Fill in the blanks. Seriously.
'What if . . . '
'I wonder . . . '
'Why don't we . . . '
'If only . . . ''I wish . . . '
'If I had a magic wand, I'd . . . '
'In a perfect world . . . '
'Wouldn't it be great if . . . '
'How could . . . '
'It might be that . . . '
Most businesses look to their competitors for benchmarking or case studies. But too often, it's easy to succumb to insular thinking: 'I've been in the widget business for 10 years; I know the widget market like nobody else. I've studied how Acme Widgets and Universal Widgets run their shops. I under- stand what the widget consumer needs.'
That may be laughable, but insert your top product in place of 'widgets,' and it starts to have a familiar ring.
There's a short distance between using your experience and judgment as a guide and simply trying to repeat your past successes with no new element. That's safe evolutionary thinking instead of revolutionary thinking.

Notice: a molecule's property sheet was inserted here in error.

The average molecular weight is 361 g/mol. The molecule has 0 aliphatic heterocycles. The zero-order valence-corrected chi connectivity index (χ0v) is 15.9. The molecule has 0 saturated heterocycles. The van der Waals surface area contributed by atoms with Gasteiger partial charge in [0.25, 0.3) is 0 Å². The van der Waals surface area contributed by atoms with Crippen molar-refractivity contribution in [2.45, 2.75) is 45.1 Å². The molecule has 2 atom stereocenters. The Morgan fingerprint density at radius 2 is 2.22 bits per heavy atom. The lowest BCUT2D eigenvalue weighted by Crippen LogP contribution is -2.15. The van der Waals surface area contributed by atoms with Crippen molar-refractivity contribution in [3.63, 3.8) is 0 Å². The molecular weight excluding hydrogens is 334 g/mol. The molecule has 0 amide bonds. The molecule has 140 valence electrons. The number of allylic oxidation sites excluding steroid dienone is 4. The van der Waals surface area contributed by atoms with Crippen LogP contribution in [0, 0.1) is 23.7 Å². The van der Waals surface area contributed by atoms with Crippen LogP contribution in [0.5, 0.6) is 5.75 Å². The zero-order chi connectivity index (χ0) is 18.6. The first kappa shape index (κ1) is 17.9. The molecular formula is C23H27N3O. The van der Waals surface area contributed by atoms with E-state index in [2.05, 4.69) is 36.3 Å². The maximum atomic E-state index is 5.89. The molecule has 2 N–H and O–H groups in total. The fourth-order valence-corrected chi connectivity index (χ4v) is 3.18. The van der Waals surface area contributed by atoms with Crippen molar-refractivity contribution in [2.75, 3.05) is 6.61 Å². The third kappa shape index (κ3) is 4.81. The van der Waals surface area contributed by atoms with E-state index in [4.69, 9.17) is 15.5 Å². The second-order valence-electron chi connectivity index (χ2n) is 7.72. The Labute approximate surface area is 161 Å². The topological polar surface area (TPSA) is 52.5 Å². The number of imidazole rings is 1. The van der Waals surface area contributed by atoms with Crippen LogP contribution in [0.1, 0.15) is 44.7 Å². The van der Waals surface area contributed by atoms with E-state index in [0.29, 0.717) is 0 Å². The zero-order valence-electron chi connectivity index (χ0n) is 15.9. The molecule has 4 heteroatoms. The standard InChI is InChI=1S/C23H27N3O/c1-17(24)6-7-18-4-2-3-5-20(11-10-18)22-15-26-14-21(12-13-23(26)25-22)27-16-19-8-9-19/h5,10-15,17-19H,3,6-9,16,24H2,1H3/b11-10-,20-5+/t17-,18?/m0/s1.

To use a movie analogy, movie sequels strain to duplicate the success of the original blockbuster. They have the same stars, the same stories, the same special effects. But here's the rub: What was 'Ooooh! Ahhh!' the first time around is 'Ho hum' the second, third, fourth, and fifth times.
Revisit Enemy Two, having a fixed rather than a fluid point of view. Are you trapped in thinking like an industry giant rather than a hungry start-up? Are you creating movie sequels to products rather than thinking up new genres? You can see how this enemy of innovation fits into the pattern of all the others: no-risk logical thinking.
I encourage my clients to look beyond rather than within their own industry. Direct your focus outside the world of widgets, and think about what feedback you might get from people who are far removed from your particular field.